Well, if the Jets wanted to accomplish that, they could have avoided another impulsive move that didn’t make sense back in January, when they impetuously and imprudently brought in Tony Sparano from Miami as their new offensive coordinator just a few days before they could have waited to spend more for Joe Philbin, the architect of the league’s leading offense in Green Bay. Instead, Sparano and the Jets now have to deal twice a year, within their own division, with beating Philbin, who was hired as the Dolphins’ head coach nine says after the Jets hired Sparano.
So now, Sparano will apparently try to use Tebow to work his wildcat (which has stopped working as NFL defenses have caught up to it) into a Jets offense that would have been served greater by filling holes at other offensive positions and simply allowing Sanchez the chance to improve in his fourth year in the NFL without giving away snaps to Tebow, and without the disruptions that having Tebow on the roster will surely provide.
Adding Tebow to the mix could push Sanchez to perform better than he did last season, but more likely, it will serve to disrupt things for the Jets, especially if Sanchez struggles early next season and Tebow Nation is pushing for their guy to get his shot.
That’s no way to run an offense in the NFL. Entering an NFL season with the quarterback position being a question mark is usually a recipe for failure, and yet, the Jets – the only team that would do it – actually traded themselves into a quarterback controversy, something that every NFL team tries to avoid at all costs, even when that circumstance happens on its own.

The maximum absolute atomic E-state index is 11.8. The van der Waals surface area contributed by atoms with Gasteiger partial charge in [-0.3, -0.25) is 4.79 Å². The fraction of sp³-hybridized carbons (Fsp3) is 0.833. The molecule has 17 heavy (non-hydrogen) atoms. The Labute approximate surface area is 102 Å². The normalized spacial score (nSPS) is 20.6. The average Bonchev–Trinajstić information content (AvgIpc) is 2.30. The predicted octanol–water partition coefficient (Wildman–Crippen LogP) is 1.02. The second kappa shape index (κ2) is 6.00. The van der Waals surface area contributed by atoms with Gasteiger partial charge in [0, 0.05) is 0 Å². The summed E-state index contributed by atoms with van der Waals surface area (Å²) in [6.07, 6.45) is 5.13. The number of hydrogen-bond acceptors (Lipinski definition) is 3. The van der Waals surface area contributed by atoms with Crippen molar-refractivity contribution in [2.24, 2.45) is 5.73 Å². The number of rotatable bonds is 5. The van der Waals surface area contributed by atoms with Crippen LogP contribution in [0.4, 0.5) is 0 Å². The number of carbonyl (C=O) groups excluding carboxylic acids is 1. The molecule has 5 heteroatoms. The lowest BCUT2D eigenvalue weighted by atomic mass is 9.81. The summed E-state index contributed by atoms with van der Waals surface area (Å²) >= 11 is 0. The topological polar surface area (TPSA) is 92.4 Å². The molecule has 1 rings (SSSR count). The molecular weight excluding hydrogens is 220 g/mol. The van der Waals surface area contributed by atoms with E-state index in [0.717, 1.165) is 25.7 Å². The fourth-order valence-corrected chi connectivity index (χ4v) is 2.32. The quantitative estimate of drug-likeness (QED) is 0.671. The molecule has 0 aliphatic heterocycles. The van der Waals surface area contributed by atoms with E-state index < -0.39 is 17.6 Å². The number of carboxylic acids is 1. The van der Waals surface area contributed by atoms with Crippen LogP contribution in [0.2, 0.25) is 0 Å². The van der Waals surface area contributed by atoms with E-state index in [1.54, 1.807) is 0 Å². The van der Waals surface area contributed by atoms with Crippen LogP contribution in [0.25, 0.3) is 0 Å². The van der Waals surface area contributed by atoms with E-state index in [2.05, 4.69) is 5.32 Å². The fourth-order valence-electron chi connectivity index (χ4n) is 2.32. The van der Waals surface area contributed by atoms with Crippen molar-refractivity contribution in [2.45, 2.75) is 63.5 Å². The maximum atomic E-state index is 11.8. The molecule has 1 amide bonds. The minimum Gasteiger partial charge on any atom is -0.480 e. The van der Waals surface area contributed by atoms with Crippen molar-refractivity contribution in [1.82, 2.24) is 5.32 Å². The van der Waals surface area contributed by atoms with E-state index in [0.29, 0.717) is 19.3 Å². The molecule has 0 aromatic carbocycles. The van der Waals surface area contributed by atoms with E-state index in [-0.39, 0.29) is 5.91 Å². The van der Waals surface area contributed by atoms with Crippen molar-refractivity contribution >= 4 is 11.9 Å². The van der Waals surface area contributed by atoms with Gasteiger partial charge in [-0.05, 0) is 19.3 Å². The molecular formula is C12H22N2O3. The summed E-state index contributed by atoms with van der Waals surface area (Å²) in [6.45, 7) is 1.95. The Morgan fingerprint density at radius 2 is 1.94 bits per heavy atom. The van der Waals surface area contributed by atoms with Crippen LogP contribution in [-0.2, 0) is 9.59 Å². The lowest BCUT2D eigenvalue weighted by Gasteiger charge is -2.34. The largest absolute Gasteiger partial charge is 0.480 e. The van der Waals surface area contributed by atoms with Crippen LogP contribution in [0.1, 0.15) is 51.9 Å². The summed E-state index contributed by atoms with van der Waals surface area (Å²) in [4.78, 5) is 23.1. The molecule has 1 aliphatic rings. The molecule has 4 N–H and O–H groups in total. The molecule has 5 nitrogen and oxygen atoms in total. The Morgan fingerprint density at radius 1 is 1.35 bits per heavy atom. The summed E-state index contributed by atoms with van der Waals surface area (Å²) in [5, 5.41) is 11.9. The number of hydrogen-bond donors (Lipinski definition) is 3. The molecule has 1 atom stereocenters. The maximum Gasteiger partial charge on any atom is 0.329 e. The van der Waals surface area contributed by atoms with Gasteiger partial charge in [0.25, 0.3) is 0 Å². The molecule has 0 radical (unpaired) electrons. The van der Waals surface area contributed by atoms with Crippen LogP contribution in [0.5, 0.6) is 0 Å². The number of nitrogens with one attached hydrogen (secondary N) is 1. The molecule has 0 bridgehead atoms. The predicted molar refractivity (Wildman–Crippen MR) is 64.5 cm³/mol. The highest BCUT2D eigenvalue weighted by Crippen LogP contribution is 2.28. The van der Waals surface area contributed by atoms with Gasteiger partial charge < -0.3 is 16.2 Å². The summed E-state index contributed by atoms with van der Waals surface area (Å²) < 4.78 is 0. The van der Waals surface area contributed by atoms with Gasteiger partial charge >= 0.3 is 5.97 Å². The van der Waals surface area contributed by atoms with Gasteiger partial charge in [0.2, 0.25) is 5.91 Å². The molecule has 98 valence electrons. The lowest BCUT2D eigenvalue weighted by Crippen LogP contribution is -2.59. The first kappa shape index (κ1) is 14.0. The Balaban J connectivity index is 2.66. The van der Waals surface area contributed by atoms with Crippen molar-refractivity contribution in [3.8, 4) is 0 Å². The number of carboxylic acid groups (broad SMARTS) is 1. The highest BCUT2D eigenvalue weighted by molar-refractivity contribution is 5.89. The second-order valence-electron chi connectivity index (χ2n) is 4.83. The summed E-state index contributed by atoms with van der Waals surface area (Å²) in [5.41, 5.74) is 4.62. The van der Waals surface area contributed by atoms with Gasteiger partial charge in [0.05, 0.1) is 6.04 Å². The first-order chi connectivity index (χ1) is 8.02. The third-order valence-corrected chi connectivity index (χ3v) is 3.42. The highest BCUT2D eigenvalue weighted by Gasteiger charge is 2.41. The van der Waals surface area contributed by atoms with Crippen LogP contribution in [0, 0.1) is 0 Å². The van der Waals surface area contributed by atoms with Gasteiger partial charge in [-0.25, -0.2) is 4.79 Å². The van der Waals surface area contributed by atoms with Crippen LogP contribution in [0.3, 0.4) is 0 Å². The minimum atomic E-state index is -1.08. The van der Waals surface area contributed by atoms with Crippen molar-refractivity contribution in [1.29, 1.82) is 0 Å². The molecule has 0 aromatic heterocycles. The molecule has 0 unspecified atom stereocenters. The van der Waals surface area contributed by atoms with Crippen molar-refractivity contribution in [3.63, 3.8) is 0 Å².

Even Tebow himself could be negatively affected by what he’s getting himself into.
What NFL franchise other than the Jets holds a press conference for a backup quarterback, as the Jets did on Monday?
But then, what NFL franchise shares a stadium and the biggest media market with one of the league’s oldest franchises which has four Super Bowl titles, including one last season and two in the past five seasons?
Always obsessed with trying to slice into the Giants’ New York City area market share, the Jets, to a damaging fault, lose sight of chasing after far more meaningful pursuits, ones that if they spent more time focusing on, they could ironically be a better team and cut into that market share naturally, by winning.
Obviously, there was no press conference for Stanton, nor was there one held by the Giants when Manning’s backup David Carr, was re-signed by the Giants last week.
That alone speaks volumes about the real reason$ (yes, that’s an intentional dollar sign in that word, representing Tebow’s vast marketability) the Jets traded for Tebow.
Being trotted out for Monday’s ridiculous spectacle was something Tebow could have done without if given the choice.
It’s all part of the misguided plan. To take over the city, whether the Jets win or not.
Perhaps the Jets figure that from a marketing perspective, Tebow adds something the Jets’ locker room lacked – a needed “good guy” presence after wide receiver Santonio Holmes and others made the team divisive, even bickering in the huddle during the fourth quarter of a loss in their final game last season – one that at the time, might have clinched playoff berth but which ended up in a loss to Sparano’s Dolphins.
What the Jets miss is that real Jet fans just want to see their team win, and even the most ardent supporters of Tebow, the wildcat, or those who still have complete faith in Ryan and the Jets’ front office have to look in the mirror and honestly ask themselves:
Had the Jets reached a third straight AFC title game instead of missing the playoffs last season, and had the Giants missed the postseason instead of collecting another Super Bowl championship last year, would Tebow still be a Jet right now, or would he have instead landed in a place like his home town of Jacksonville, for a team that truly needs the Tebow marketing machine – not the average-at-best quarterback – a lot more than the Jets do?